The Witcher hits Netflix December 20.
The saga of The Witcher is not an easy one to adapt. The Witcher games (with which you're no doubt familiar) had it simpler--as sequels to the original novels, they simply built on the foundation that author Andrzej Sapkowski laid down years ago. To adapt the book series--a hodgepodgey web of short stories and novels--into hour-long TV episodes with a trio of protagonists and a cohesive narrative throughline is a significantly different story.
Netflix's The Witcher showrunner, Lauren Schmidt Hissrich, is the person who had to solve that problem.
"To me, there are challenges, and there are opportunities. And this, to me, was such a great opportunity," the showrunner told GameSpot during a recent interview. "You have all of these short stories presented in the first couple of books, in The Last Wish and in Sword of Destiny. There is no narrative thread between them, so Geralt doesn't grow and change that much between the stories, because that's not how they were originally written."
"Well to me," she continued, "if you're adapting those for television and you're going from episode 101 to episode 108, you need to see the character grow and change from his or her experiences."
The resulting show takes those short stories--tales like The Lesser Evil, A Question of Price, and The Edge of the World--and remixes them into a cohesive story with a beginning, a middle, and an end. The stories are perfectly recognizable to fans of the books, but they take place in a different order and sometimes involve different characters. And Schmidt Hissrich ensured there are throughlines that span the eight-episode first season.
"It was very important for me to start with The Lesser Evil as the first story," Schmidt Hissrich said. "You're starting with a character who's been living, let's say, close to a hundred years. He's a Witcher. This is all he's ever done. It's what he was trained to do. Does he love it? Who knows? We don't even care. It's just what he's best at. So he continues going back to it. And then we need to have something happen in that first episode that totally corrupts his worldview."
The events of that first episode follow Geralt throughout the rest of the season--not in a way that's necessarily faithful to the source material, but in a way that enhances this version of the story.
"We very much had a sense of the stories that we wanted to tell. Some of them were just our favorites, or some of them were very iconic," the showrunner said. "It was really about taking the stories that were iconic and we wanted to tell them, and sort of tracking Geralt's journey. And it was very interesting to work with Henry through that too, because he read the same books that I did. So a lot of it was talking out our reasoning of why this is happening now, and not back then. What I think what we've done is craft a season for all of the characters."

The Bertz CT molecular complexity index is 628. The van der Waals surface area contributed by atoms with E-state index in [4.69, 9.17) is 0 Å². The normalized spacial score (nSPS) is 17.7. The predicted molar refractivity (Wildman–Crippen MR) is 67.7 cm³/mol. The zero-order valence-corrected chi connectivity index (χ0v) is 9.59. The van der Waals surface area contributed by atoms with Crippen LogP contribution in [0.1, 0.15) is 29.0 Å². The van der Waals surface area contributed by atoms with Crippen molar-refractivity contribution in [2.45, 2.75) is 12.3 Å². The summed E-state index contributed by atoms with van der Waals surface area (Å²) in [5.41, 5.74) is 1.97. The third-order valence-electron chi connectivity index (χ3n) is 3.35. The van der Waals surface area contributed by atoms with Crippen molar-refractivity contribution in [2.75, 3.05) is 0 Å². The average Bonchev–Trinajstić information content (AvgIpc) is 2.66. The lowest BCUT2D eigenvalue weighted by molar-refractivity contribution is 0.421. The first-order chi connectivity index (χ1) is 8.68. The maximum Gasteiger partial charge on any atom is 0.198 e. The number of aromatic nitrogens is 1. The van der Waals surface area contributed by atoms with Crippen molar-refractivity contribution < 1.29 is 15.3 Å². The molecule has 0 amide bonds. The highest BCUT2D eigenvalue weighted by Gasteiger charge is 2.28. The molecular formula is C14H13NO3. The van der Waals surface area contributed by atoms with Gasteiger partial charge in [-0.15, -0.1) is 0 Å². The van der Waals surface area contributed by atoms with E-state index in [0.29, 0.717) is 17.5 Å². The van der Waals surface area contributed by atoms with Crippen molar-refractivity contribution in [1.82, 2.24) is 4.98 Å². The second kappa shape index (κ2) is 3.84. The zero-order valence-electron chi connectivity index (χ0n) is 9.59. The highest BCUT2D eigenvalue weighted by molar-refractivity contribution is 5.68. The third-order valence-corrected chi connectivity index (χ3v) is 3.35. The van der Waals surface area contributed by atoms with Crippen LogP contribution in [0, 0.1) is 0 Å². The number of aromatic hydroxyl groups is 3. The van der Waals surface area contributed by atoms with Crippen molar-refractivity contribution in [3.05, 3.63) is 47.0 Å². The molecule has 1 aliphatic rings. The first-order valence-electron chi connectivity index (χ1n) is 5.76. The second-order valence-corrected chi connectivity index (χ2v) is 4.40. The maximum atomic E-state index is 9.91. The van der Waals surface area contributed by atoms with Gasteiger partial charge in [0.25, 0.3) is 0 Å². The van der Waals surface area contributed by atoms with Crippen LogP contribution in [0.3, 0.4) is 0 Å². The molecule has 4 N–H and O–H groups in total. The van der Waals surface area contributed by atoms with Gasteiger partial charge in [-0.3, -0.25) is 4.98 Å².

That's another massive change: While the original short stories, on which most of this season is based, put Geralt front and center, Netflix's The Witcher is a three-pronged story with a trio of main characters: Geralt, Yennefer, and Ciri. Schmidt Hissrich's other big challenge--err, opportunity--was figuring out how to weave all three characters' plots together. She came up with a variety of solutions; for example, the Yennefer we meet in the show is much younger than the person Geralt first encountered in the story The Last Wish. The show spends several episodes exploring Yennefer's backstory over many years--a backstory that was invented for the Netflix version of events.
That story came with its own unique hurdles. After the physical transformation that Yennefer undergoes when she becomes a sorceress, the character stops visibly aging--but she continues to mature emotionally, something actress Anya Chalotra had to convey.
"She stays in her 20-year-old body, and so I had to figure out a way to make this believable," Chalotra told us. "She does get older, and she does get more mature, and her thoughts do change, and her attitudes change toward certain things. She responds differently to things because of the life experience she's had. And I think I did that through breath...there's a rhythm and an energy that people have who are older and have been through something, certain experiences."
For Ciri's part, actress Freya Allan contended with something similar. Ciri begins life as a princess who believes she's wise to the ways of the world, but finds out she has plenty to learn when her life gets thrown into chaos. Ciri's arc in Season 1 is a transformation all its own.
"She's got a very kind of bold, strong character right from the beginning. But then when she is thrown into this world, you do see her become vulnerable, but obviously she still has those built-in characteristics that we see right at the beginning in her, and that's what allows her to keep going," Allan said. "It was interesting to look at that, and also how the brutality of the world changes her and she becomes colder...definitely toward the end, you get to see that she decides, she's like, 'I'm sick of this now. I'm going to just--I'm just sick of it.' And she starts becoming a bit icier."
The ways all these disparate storylines and characters come together will have to remain a mystery until The Witcher hits Netflix on December 20. But Schmidt Hissrich said the show's first season feels like "hitting the first domino and seeing them fall over"--and she promised "some surprises for existing fans" as well. We can't wait.